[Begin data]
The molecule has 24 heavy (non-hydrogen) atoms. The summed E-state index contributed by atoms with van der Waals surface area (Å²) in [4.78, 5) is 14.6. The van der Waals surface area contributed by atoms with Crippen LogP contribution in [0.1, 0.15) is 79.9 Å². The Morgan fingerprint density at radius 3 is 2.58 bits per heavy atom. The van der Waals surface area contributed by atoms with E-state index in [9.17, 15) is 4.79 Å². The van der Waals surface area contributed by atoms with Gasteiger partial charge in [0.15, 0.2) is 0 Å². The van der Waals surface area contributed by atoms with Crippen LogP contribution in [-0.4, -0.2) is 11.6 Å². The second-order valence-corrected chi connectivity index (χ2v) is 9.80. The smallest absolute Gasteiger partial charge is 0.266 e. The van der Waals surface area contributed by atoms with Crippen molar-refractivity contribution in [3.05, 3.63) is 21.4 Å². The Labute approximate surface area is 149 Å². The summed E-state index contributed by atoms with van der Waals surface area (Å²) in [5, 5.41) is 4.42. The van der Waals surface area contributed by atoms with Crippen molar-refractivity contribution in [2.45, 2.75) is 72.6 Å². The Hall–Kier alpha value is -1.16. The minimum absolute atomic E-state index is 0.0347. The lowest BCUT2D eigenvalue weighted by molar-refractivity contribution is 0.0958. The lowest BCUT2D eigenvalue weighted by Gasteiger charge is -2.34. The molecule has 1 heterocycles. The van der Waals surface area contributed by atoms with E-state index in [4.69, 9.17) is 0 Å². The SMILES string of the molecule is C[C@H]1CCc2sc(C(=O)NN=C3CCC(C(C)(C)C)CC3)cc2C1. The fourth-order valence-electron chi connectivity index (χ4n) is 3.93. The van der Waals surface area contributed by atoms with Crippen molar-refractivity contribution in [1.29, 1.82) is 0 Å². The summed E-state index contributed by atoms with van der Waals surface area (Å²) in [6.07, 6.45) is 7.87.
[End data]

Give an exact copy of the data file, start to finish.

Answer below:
The molecule has 24 heavy (non-hydrogen) atoms. The summed E-state index contributed by atoms with van der Waals surface area (Å²) in [4.78, 5) is 14.6. The van der Waals surface area contributed by atoms with Crippen LogP contribution in [0.1, 0.15) is 79.9 Å². The Morgan fingerprint density at radius 3 is 2.58 bits per heavy atom. The van der Waals surface area contributed by atoms with E-state index in [9.17, 15) is 4.79 Å². The van der Waals surface area contributed by atoms with Gasteiger partial charge in [0.15, 0.2) is 0 Å². The van der Waals surface area contributed by atoms with Crippen LogP contribution in [-0.4, -0.2) is 11.6 Å². The second-order valence-corrected chi connectivity index (χ2v) is 9.80. The smallest absolute Gasteiger partial charge is 0.266 e. The van der Waals surface area contributed by atoms with Crippen molar-refractivity contribution in [3.05, 3.63) is 21.4 Å². The Labute approximate surface area is 149 Å². The summed E-state index contributed by atoms with van der Waals surface area (Å²) in [5, 5.41) is 4.42. The van der Waals surface area contributed by atoms with Crippen molar-refractivity contribution in [2.45, 2.75) is 72.6 Å². The Hall–Kier alpha value is -1.16. The minimum absolute atomic E-state index is 0.0347. The lowest BCUT2D eigenvalue weighted by molar-refractivity contribution is 0.0958. The lowest BCUT2D eigenvalue weighted by Gasteiger charge is -2.34. The molecule has 1 heterocycles. The van der Waals surface area contributed by atoms with E-state index in [4.69, 9.17) is 0 Å². The SMILES string of the molecule is C[C@H]1CCc2sc(C(=O)NN=C3CCC(C(C)(C)C)CC3)cc2C1. The fourth-order valence-electron chi connectivity index (χ4n) is 3.93. The van der Waals surface area contributed by atoms with Crippen molar-refractivity contribution in [1.29, 1.82) is 0 Å². The summed E-state index contributed by atoms with van der Waals surface area (Å²) in [6.07, 6.45) is 7.87.